Tuesday, 8 November 2016

80 All Saints Church, Oystermouth

80 All Saints Church, Oystermouth

With the approach of Christmas, several chapels and churches feature cribs and nativity scenes, though throughout the year there is much of interest inside and outside the buildings, as for example with All Saints Church in Oystermouth.  

Outside the church are several interesting graves - on the north-west side stands the chest grave of Dr Thomas Bowdler, the expurgator of Shakespeare, and on the east side by the car park are the gravestones of two crewmen of the lifeboat “Wolverhampton”.  They were among the four who drowned in January 1883 when going to assist the barque Admiral Prinz Adalbert near the lighthouse rocks: William Jenkins (whose brother also drowned in the tragedy) was aged 35, while his brother-in-law William McNamara was 41.  Around the corner on the south of the church is the gravestone of John Thomas, master mariner, who drowned in 1835, just before a lifeboat was first provided at Mumbles. 

Burials ceased in the churchyard in 1882, with Oystermouth cemetery opening the following year.

On the south side the churchyard contains a Celtic cross of Portland stone, dedicated in 1948 in memory of the 69 men and two women of the Parish killed during the Second World War.  “Displaced persons” (mainly Ukrainians from the camp at Scurlage) carried out much of the labour for this.

The village’s increasing population necessitated the church closing for nine months in 1860 while a north aisle was added.  Yet by the start of the twentieth century even this proved inadequate for the number of worshippers, especially with summer visitors.  So in 1915 the north aisle extension was taken down and replaced with a large nave and chancel, dwarfing the original church, which was retained as a side chapel and south aisle.  The work was partially complete within a year, though the post-war economic depression and the need to erect a new church hall (now the Ostreme Centre) delayed final completion until 1937.  Viewing the church from the direction of Church Park on the north side shows how it looked before the huge extension – with the tower in proportion to the original building.  The clock was started in 1875, though the dials on three sides of the tower (there is no dial on the west side) are not identical, for they were purchased at different times.  The tower used to hold three bells from Santiago, which were returned to Chile in 2010; a memorial to the victims of the fire at Santiago’s Jesuit Cathedral is in the south aisle.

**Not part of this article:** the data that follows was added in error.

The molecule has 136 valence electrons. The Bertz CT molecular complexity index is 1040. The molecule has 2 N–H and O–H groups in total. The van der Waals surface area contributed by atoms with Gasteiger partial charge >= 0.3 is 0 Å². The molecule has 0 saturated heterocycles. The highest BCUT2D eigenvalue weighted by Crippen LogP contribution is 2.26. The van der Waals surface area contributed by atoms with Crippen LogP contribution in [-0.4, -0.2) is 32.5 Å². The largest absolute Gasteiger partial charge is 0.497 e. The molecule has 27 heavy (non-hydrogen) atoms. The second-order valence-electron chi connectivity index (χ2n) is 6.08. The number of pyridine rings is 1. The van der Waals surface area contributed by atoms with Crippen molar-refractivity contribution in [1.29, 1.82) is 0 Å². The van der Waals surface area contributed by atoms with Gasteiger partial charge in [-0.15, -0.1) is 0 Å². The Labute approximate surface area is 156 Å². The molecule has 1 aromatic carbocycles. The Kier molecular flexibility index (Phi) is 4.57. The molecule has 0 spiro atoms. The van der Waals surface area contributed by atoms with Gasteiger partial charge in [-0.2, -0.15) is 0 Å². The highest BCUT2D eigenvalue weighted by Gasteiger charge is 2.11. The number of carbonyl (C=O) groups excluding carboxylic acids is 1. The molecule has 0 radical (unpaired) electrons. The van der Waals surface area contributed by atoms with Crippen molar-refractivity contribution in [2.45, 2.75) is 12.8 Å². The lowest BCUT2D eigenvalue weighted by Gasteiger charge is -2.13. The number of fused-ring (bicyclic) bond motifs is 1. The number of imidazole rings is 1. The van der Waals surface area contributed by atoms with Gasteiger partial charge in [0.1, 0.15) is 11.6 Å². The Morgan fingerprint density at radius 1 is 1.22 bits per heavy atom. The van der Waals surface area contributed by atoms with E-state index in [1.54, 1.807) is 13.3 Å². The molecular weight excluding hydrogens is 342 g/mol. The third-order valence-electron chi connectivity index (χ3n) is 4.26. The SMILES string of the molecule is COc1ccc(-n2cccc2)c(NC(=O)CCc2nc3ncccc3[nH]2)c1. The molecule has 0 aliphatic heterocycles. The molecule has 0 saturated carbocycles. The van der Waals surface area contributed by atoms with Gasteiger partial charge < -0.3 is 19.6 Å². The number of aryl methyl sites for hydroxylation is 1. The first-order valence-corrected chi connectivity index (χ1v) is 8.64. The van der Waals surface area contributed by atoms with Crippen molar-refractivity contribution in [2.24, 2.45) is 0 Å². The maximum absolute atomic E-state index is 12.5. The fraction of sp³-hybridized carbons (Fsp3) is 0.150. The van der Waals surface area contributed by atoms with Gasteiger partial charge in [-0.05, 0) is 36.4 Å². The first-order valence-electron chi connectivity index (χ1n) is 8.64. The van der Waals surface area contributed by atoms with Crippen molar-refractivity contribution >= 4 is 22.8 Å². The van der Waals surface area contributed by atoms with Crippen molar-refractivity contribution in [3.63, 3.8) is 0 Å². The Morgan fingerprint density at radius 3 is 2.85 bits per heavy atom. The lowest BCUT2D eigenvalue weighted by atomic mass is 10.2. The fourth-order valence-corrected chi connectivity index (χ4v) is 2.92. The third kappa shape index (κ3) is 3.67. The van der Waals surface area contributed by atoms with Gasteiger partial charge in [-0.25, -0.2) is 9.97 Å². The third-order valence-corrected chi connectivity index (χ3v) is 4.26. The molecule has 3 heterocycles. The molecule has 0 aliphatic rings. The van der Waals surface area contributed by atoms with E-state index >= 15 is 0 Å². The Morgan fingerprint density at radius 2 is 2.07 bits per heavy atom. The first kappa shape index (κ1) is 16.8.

The 1860 restoration and enlargement uncovered fragments of a Roman tessellated pavement on the north side of the churchyard, which suggests there was some Roman settlement in Oystermouth, with the church perhaps being built on the site of a Roman villa.

Inside the church brass plaques are in memory of three lifeboat disasters, with stained- glass windows depicting the tragedies of 1883 and 1947.  The window commemorating the 1947 tragedy was installed in 1977, and shows the wreckage of the Samtampa with the upturned lifeboat Edward, Prince of Wales in the centre, and the eight lifeboat men at the top standing over a roaring sea; at the bottom are rocks, the lifeboat house and a village street with cottages. 

The St. Christopher window beside the main door marks the 175th anniversary of the Mumbles Railway, and shows the three different forms of propulsion over 155 years - horse-power, steam and finally electric - as well as depicting St Christopher, Oystermouth Castle and the Lighthouse.

Separating the nave (where the congregation sits) from the chancel (where the choir sits) is an imposing rood screen carved from Welsh oak, a memorial to the 98 men of the Parish killed during the First World War: their names are inscribed on the base panels.                                         

Although being primarily for the worship of God, All Saints Church contains much of interest both locally and nationally.                         


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